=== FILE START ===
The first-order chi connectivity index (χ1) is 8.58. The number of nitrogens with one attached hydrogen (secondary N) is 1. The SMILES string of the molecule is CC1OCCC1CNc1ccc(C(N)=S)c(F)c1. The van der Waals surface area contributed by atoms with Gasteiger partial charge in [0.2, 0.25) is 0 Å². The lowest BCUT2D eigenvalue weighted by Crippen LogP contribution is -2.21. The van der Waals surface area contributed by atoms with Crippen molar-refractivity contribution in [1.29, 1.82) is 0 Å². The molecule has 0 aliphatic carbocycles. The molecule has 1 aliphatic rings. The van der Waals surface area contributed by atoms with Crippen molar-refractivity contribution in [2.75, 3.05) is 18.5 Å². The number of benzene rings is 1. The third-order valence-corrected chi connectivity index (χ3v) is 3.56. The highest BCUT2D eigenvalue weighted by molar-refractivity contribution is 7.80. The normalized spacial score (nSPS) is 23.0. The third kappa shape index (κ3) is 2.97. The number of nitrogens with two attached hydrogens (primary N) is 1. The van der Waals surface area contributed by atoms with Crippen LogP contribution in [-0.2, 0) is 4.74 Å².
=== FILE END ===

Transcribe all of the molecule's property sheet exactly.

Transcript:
The first-order chi connectivity index (χ1) is 8.58. The number of nitrogens with one attached hydrogen (secondary N) is 1. The SMILES string of the molecule is CC1OCCC1CNc1ccc(C(N)=S)c(F)c1. The van der Waals surface area contributed by atoms with Gasteiger partial charge in [0.2, 0.25) is 0 Å². The lowest BCUT2D eigenvalue weighted by Crippen LogP contribution is -2.21. The van der Waals surface area contributed by atoms with Crippen molar-refractivity contribution in [1.29, 1.82) is 0 Å². The molecule has 0 aliphatic carbocycles. The molecule has 1 aliphatic rings. The van der Waals surface area contributed by atoms with Crippen molar-refractivity contribution in [2.75, 3.05) is 18.5 Å². The number of benzene rings is 1. The third-order valence-corrected chi connectivity index (χ3v) is 3.56. The highest BCUT2D eigenvalue weighted by molar-refractivity contribution is 7.80. The normalized spacial score (nSPS) is 23.0. The third kappa shape index (κ3) is 2.97. The number of nitrogens with two attached hydrogens (primary N) is 1. The van der Waals surface area contributed by atoms with Crippen LogP contribution in [-0.2, 0) is 4.74 Å².